Hendrick Meijer (1883-1963) was born in the Netherlands and lived a very hard life as a manual laborer during his teen years. The Netherlands did not allow for upward mobility and had strict class divisions between the rich and poor. Feigning the arduous labor of factory work, Meijer set sail for America to build a better life for himself. Hendrick settled in Holland, MI which was a Dutch town that emulated the piousness and tight-knit community of the old-world. For the next five years he did odd jobs in foundries but never found a niche that fit his dynamic personality. Eventually, he took up the trade of barber and found a stable job in Greenville, MI. Thereafter, his childhood sweetheart, who had been waiting 5 years for him to get a steady job, moved to America to be his wife. Meijer had two children and continued his barber profession until the Great Depression. At nearly 50 years old, the Great Depression took away most of Meijer’s clients and he needed to figure out some other form of income. He had an empty building and the advice he was given was to open up a grocery store-“everyone needs food, even in a Depression.” At that time however, the small town of Greenville had over 20 grocers with almost a 100% failure rate; as soon as one would fail someone would change the sign and open a new store. Meijer was different from the other grocers because he was honest, cut prices even while sacrificing profits, and cared for the customer above all else. His determination to offer the lowest prices and work 16 hour days, 7 days a week led to more customers and eventually several stores. When Meijer died in 1963 he had dozens of stores throughout west Michigan and a business that had millions of dollars of sales annually. Today, Meijer is privately owned with 213 stores, 72,200 employees, and 15 billion dollars in yearly revenue.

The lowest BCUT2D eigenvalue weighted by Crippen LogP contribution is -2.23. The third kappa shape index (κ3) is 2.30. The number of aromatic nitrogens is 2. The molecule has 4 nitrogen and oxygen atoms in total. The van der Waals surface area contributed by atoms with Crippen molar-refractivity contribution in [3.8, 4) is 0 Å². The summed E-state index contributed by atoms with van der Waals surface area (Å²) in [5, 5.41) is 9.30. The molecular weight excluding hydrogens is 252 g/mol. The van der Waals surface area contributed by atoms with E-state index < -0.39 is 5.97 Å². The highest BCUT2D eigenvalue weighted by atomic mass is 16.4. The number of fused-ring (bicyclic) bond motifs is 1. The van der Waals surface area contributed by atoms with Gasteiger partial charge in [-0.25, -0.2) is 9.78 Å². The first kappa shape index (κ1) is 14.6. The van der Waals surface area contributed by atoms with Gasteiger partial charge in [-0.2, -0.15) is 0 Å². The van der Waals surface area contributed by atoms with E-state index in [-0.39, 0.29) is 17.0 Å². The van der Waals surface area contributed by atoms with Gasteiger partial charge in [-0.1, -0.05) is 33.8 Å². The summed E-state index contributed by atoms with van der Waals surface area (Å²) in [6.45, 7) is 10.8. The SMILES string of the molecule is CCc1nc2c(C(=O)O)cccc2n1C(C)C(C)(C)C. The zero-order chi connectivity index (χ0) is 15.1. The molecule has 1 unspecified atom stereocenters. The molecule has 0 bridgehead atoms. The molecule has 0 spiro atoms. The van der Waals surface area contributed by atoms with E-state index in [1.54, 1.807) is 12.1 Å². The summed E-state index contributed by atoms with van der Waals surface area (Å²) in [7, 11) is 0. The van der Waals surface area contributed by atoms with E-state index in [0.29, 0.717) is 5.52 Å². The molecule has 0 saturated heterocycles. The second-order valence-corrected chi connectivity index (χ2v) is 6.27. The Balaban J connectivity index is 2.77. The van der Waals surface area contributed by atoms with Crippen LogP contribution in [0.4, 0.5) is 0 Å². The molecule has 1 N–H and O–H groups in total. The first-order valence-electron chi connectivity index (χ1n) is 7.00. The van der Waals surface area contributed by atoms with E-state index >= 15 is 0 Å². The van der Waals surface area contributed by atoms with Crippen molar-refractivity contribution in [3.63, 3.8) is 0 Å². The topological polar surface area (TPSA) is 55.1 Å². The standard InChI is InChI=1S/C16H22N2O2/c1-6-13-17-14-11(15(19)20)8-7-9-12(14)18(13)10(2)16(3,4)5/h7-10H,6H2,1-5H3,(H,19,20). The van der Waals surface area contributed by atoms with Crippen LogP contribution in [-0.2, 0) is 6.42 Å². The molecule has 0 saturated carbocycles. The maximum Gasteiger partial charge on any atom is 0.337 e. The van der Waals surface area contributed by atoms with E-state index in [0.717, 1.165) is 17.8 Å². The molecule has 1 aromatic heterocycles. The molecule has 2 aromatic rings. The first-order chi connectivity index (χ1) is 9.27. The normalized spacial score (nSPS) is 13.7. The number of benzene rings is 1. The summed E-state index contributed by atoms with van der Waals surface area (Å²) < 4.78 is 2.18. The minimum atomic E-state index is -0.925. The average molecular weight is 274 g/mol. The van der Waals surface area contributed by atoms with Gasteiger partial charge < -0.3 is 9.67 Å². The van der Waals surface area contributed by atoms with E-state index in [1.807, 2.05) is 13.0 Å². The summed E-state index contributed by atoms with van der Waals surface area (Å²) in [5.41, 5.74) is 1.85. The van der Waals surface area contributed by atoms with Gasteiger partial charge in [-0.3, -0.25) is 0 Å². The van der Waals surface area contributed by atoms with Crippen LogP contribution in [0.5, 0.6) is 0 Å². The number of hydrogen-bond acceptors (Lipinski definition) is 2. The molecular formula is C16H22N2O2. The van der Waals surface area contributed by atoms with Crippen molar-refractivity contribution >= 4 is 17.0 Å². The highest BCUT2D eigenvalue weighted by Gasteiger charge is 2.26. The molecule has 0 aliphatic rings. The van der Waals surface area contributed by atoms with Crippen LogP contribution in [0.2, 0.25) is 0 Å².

Hendrick Meijer is a very admirable man because of his character and generosity towards other people. When Meijer was running his first store he was the only grocer who accepted “taboo” food stamps from the downtrodden of the Great Depression. Meijer was obsessed with getting the lowest prices for his customers even if he didn’t make money on the sale; for most of his life his business was barely profitable because of this approach. He had three of his stores burn down and each time he said “we will rebuild” without flinching-living a creed that you can’t worry about the things outside of your control. He was a practical joker who loved to make people laugh and would always talk with his employees and customers as if they were his long-time friends. Meijer was a innovator who wasn’t afraid to fail and who made a whole new life for himself at the ripe age of 50. I learned a lot from Meijer and I think that his life has inspired me to live with more character and less worry about the future. I think many people struggle today because they try to figure out their life story before it happens. Emulate Meijer with his openness to change and his resilience in the face of life’s obstacles. My goal is to be less thrifty with my generosity and hopefully impact people positively just like Hendrick Meijer did throughout his entire life.